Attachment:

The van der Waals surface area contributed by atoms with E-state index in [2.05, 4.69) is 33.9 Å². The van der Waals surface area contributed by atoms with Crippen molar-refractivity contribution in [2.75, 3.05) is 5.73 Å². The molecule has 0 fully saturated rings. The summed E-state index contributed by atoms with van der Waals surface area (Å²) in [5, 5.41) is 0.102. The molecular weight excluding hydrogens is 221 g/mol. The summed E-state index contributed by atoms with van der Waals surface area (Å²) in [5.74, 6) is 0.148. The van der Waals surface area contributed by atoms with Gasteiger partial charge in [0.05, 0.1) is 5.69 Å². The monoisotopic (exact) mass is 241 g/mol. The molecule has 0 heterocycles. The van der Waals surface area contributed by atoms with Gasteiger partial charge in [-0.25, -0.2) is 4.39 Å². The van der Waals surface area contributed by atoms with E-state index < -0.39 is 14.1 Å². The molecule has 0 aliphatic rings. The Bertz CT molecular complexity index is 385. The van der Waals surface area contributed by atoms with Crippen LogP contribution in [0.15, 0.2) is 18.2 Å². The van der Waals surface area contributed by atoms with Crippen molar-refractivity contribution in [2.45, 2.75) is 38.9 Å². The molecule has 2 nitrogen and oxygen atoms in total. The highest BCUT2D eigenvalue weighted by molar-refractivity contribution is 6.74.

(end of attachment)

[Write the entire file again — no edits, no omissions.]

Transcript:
The van der Waals surface area contributed by atoms with E-state index in [2.05, 4.69) is 33.9 Å². The van der Waals surface area contributed by atoms with Crippen molar-refractivity contribution in [2.75, 3.05) is 5.73 Å². The molecule has 0 fully saturated rings. The summed E-state index contributed by atoms with van der Waals surface area (Å²) in [5, 5.41) is 0.102. The molecular weight excluding hydrogens is 221 g/mol. The summed E-state index contributed by atoms with van der Waals surface area (Å²) in [5.74, 6) is 0.148. The van der Waals surface area contributed by atoms with Gasteiger partial charge in [0.05, 0.1) is 5.69 Å². The monoisotopic (exact) mass is 241 g/mol. The molecule has 0 heterocycles. The van der Waals surface area contributed by atoms with Gasteiger partial charge in [-0.25, -0.2) is 4.39 Å². The van der Waals surface area contributed by atoms with E-state index < -0.39 is 14.1 Å². The molecule has 0 aliphatic rings. The Bertz CT molecular complexity index is 385. The van der Waals surface area contributed by atoms with Crippen LogP contribution in [0.15, 0.2) is 18.2 Å². The van der Waals surface area contributed by atoms with Crippen molar-refractivity contribution in [2.45, 2.75) is 38.9 Å². The molecule has 2 nitrogen and oxygen atoms in total. The highest BCUT2D eigenvalue weighted by molar-refractivity contribution is 6.74.